This page presents news and other items of interest concerning the Zürich tram system and connected topics.
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The world famous horse tram along the promenade in Douglas is set to end after 140 years. A very sad day for trams.
Zürich's new tram acquisition process, which has been seriously delayed following differences between VBZ and ZVV over who is to provide a second opinion on the evaluation of the tenders, has taken an important step forwards. Both sides have agreed to employ the servics of TÜV Süd. A decison on the order is expected this Spring.
The tram acquisition process has been a protracted one. Starting in 2009, three manufacturers were invited to demonstrate their trams in Zürich. Specifications were issued in 2011, with the five suppliers emerging from the pre-qualification round entering the race in 2013. Things began to turn sour in mid 2014 as it became increasingly clear that something was delaying the decision. In 2015 it was revealed the point of contention was doubt over the neutrality of the consultant ZVV was employing.
Two ex-Winterthur GTZ trolleybuses were presented in Kramatorsk yesterday (numbers 161 and 152). The trolleybuses have not been bought by Kramatorsk but will be trialled for three months pending a decision.
Construction of Limmattalbahn is set to begin in 2017, with the first section (extension of city tram route 2 to Schlieren) to open in 2019. Trolleybus route 31, which presently serves this route, will be cut back from Schlieren to Micafil in 2019 (the article in Limmattaler Zeitung mysteriously says no turning loop will need to be built at Micafil). Originally it was planned to divert tram route 2 to serve Bahnhof Altstetten, and this would have permitted the trolleybus to terminate at that location. However, with residents having succesfully petitioned to keep the tram on its present alignment, the trolleybus will continue to be required to assure a direct connection between Hermetschloo and Bahnhof Altstetten.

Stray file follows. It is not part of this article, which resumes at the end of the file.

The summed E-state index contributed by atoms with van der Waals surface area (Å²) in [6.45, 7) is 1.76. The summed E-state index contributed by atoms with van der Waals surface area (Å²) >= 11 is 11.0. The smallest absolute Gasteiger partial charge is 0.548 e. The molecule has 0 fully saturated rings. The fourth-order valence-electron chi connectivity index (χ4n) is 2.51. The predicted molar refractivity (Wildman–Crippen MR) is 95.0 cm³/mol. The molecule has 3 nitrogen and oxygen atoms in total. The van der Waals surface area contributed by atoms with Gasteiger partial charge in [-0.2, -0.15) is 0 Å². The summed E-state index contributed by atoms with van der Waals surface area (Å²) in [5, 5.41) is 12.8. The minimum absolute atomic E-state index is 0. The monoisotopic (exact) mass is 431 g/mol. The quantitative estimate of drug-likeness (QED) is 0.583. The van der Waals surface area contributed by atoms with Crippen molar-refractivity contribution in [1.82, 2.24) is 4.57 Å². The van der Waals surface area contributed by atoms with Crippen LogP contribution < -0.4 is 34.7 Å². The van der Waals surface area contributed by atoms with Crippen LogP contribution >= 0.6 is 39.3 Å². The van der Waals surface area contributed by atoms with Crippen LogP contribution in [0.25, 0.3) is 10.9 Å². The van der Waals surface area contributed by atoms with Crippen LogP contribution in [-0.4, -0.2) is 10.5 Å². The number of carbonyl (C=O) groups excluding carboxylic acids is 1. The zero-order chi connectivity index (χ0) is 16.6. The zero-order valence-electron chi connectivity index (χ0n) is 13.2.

Here is one I missed earlier. Bern's trolleybus system celebrated an extension on 13th December when route 11 was extended to Holligen. The 700m extension serves Inselspital. A further 600m extension is planned that will take this route to Warmbächliweg, but construction will probably not begin before 2020.
The change is not all growth, however, as the recent extension leads to the abandonment of 500m line to Bremgartenfriedhof and Güterbahnhof, where passengers will now use postal buses. This section was a tram line until 1965 (part of tram route 1, Güterbahnhof - Brückfeld) and was converted to trolleybus in 1977.
A correspondent has made me aware of the appearance of ex Winterthur GTZ trolleybus 161 in Kramatorsk (Ukraine). The trolleybus is believed to be for use in Kramatorsk or Mariupol.
I have uploaded two new videos to Youtube. One shows the illuminated Schwamendingen subway (news item here) and the other recently withdrawn ex-Cisalpino ETR 470 Pendolini in Kaiseraugst.
At about 5am on 31st December, emergency services attended to a fire in an electrical cabinet in the Schwamendingen tram subway between Milchbuck and Tierspital. Although tram operation was resumed later that day, the fire had taken out the block signalling system. When driven on sight, the maximum speed in the tunnel is 18km/h (rather than 60km/h), and the tunnel lighting needs to be on.
I travelled through the tunnel on the evening of 6th January and the slow regime was still in force between Tierspital and Milchbuck. As a silver lining, the lighting reveals many details of the tunnel interior otherwise not seen.
A Happy New Year to all readers.
For those who read these news items on the www.proaktiva.ch/tram/zurich/newslog/newslog.html page, as every year, the previous news items have been moved to a separate page, which for 2015 is http://www.proaktiva.ch/tram/zurich/newslog/2015.html. For those reading as individual items, as usual, there is no change.
Just to summarise some of the highlights and look back on 2015:
There is still no decision on the new tram order, but at least the different parties appear to be moving towards an understanding on how to solve the issue. To summarise, the spat was caused by ZVV wanting to call on the services of a consulting company that some of the parties involved did not consider neutral.
Construction work on the Hardbrücke tram link is now underway. The next extension, Limmattalbahn, has also cleared its last major hurdles.
On the trolleybus side, the last three Mercedes/ABB GTZ bowed out in late November. This means the fleet is now made up entirely of Hess low-floor vehicles. The older of these are being retrofitted with battery packs to replace their auxiliary generators. There will be an increased running without overhead lines as junctions are simplified.